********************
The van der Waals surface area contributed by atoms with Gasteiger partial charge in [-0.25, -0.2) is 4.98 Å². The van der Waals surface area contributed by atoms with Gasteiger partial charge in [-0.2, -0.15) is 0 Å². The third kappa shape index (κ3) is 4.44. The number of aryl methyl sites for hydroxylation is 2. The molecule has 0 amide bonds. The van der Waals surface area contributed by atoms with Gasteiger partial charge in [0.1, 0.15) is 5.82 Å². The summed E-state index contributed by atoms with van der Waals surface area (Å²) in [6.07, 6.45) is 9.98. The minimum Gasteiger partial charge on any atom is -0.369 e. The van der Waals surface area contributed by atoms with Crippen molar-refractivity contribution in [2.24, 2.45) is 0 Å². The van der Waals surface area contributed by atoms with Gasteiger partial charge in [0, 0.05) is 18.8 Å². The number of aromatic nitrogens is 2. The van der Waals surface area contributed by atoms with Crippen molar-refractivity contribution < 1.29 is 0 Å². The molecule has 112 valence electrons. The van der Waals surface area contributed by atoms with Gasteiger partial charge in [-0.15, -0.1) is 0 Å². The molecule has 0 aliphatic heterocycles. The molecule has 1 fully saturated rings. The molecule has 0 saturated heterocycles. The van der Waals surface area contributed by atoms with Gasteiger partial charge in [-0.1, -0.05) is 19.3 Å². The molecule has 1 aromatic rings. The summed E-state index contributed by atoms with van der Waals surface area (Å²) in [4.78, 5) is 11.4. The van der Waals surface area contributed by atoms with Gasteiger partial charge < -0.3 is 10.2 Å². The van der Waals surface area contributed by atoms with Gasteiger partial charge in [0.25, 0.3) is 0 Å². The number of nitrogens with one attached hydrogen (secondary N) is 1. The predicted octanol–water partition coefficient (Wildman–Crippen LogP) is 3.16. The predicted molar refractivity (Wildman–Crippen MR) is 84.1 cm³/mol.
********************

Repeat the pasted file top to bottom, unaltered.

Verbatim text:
The van der Waals surface area contributed by atoms with Gasteiger partial charge in [-0.25, -0.2) is 4.98 Å². The van der Waals surface area contributed by atoms with Gasteiger partial charge in [-0.2, -0.15) is 0 Å². The third kappa shape index (κ3) is 4.44. The number of aryl methyl sites for hydroxylation is 2. The molecule has 0 amide bonds. The van der Waals surface area contributed by atoms with Gasteiger partial charge in [0.1, 0.15) is 5.82 Å². The summed E-state index contributed by atoms with van der Waals surface area (Å²) in [6.07, 6.45) is 9.98. The minimum Gasteiger partial charge on any atom is -0.369 e. The van der Waals surface area contributed by atoms with Crippen molar-refractivity contribution in [2.24, 2.45) is 0 Å². The van der Waals surface area contributed by atoms with Gasteiger partial charge in [0, 0.05) is 18.8 Å². The number of aromatic nitrogens is 2. The van der Waals surface area contributed by atoms with Crippen molar-refractivity contribution < 1.29 is 0 Å². The molecule has 112 valence electrons. The van der Waals surface area contributed by atoms with Gasteiger partial charge in [-0.15, -0.1) is 0 Å². The molecule has 0 aliphatic heterocycles. The molecule has 1 fully saturated rings. The molecule has 0 saturated heterocycles. The van der Waals surface area contributed by atoms with Gasteiger partial charge in [-0.1, -0.05) is 19.3 Å². The molecule has 1 aromatic rings. The summed E-state index contributed by atoms with van der Waals surface area (Å²) in [4.78, 5) is 11.4. The van der Waals surface area contributed by atoms with Gasteiger partial charge < -0.3 is 10.2 Å². The van der Waals surface area contributed by atoms with Gasteiger partial charge in [0.25, 0.3) is 0 Å². The number of nitrogens with one attached hydrogen (secondary N) is 1. The predicted octanol–water partition coefficient (Wildman–Crippen LogP) is 3.16. The predicted molar refractivity (Wildman–Crippen MR) is 84.1 cm³/mol.